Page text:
The European Central Bank should not raise interest rates in its next meeting because it risks widening the gap between struggling periphery economies and the stronger ones at the center of the euro zone, economist Nouriel Roubini told CNBC Friday.
ECB President Jean-Claude Trichet said Thursday a rate hike in April was possible but not certain and revived the bank's old coded warning of monetary tightening by using the phrase "strong vigilance," often heard during the tightening cycle between 2005 and 2007.
"In my view that's a mistake … I think that the ECB is rushing too fast into hiking rates," Roubini said in an interview. (See video of full interview here).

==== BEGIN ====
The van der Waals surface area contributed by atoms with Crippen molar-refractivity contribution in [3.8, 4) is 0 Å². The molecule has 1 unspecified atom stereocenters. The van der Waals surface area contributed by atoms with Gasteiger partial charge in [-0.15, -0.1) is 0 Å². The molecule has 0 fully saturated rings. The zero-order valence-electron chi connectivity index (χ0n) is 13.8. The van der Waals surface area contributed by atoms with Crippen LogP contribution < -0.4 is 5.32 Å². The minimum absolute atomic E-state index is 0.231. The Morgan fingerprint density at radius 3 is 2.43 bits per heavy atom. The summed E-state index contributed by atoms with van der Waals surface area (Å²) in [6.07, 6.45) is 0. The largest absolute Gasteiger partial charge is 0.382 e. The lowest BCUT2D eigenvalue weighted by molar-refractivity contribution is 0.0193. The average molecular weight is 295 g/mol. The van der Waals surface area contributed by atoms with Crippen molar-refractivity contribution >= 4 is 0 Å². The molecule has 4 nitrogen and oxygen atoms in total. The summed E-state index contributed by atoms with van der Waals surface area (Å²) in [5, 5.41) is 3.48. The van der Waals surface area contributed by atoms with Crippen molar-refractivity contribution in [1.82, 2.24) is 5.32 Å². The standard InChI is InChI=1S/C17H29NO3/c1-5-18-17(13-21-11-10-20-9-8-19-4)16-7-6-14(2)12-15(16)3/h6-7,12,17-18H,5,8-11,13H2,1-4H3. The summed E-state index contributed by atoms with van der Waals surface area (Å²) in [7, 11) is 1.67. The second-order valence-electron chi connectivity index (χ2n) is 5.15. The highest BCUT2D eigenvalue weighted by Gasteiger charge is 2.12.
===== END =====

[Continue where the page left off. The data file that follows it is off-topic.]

Output in the periphery euro zone economies is still contracting and the ECB rate raise will lead to a strengthening of the euro that will further affect competitiveness in the area, he explained.
"I fear that Portugal is going to need an IMF and EU program … I think the biggest issue is going to be Spain, that is right now too big to fail but also too big to save," Roubini also said.
The monetary policy response to the rises in oil prices will be different in various parts of the world, he said.
There will be an acceleration of monetary tightening in some developing countries, while the Bank of England, which so far has remained on hold, might raise rates soon, according to Roubini.
The Federal Reserve is likely to remain on hold as it looks more at core inflation that excludes volatile food and oil prices, he added.
"It looks like the US Fed is still on hold, they're going to stay on hold for a little while," Roubini said.
He reiterated the view in a report by Roubini Global Economics that muni bond defaults will not exceed $100 billion and losses caused by these defaults will be even smaller, around $35 billion.